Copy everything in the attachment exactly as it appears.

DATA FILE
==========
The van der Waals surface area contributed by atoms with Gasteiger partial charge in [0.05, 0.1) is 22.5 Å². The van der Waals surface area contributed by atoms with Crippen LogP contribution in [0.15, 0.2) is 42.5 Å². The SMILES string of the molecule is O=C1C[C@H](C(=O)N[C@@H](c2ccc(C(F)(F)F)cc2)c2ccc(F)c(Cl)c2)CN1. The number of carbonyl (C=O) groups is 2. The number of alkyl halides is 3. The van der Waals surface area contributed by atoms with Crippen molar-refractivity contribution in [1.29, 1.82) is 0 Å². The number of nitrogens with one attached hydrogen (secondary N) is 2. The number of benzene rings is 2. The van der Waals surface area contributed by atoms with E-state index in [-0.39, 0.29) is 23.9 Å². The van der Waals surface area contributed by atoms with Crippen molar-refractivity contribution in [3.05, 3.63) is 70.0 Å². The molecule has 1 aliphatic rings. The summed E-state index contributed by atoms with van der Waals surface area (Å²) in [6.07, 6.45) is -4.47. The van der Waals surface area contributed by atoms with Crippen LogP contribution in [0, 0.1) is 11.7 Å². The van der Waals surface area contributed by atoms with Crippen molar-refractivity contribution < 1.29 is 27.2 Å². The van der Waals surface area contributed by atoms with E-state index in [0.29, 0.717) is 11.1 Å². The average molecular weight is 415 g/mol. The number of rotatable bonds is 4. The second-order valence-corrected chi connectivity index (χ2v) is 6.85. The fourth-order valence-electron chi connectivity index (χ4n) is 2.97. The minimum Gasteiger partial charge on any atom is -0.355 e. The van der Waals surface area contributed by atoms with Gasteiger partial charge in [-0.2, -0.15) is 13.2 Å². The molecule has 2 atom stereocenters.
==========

The van der Waals surface area contributed by atoms with Gasteiger partial charge in [0.05, 0.1) is 22.5 Å². The van der Waals surface area contributed by atoms with Crippen LogP contribution in [0.15, 0.2) is 42.5 Å². The SMILES string of the molecule is O=C1C[C@H](C(=O)N[C@@H](c2ccc(C(F)(F)F)cc2)c2ccc(F)c(Cl)c2)CN1. The number of carbonyl (C=O) groups is 2. The number of alkyl halides is 3. The van der Waals surface area contributed by atoms with Crippen molar-refractivity contribution in [1.29, 1.82) is 0 Å². The number of nitrogens with one attached hydrogen (secondary N) is 2. The number of benzene rings is 2. The van der Waals surface area contributed by atoms with E-state index in [-0.39, 0.29) is 23.9 Å². The van der Waals surface area contributed by atoms with Crippen molar-refractivity contribution in [3.05, 3.63) is 70.0 Å². The molecule has 1 aliphatic rings. The summed E-state index contributed by atoms with van der Waals surface area (Å²) in [6.07, 6.45) is -4.47. The van der Waals surface area contributed by atoms with Crippen LogP contribution in [0, 0.1) is 11.7 Å². The van der Waals surface area contributed by atoms with Crippen molar-refractivity contribution < 1.29 is 27.2 Å². The van der Waals surface area contributed by atoms with E-state index in [0.29, 0.717) is 11.1 Å². The average molecular weight is 415 g/mol. The number of rotatable bonds is 4. The second-order valence-corrected chi connectivity index (χ2v) is 6.85. The fourth-order valence-electron chi connectivity index (χ4n) is 2.97. The minimum Gasteiger partial charge on any atom is -0.355 e. The van der Waals surface area contributed by atoms with Gasteiger partial charge in [-0.2, -0.15) is 13.2 Å². The molecule has 2 atom stereocenters.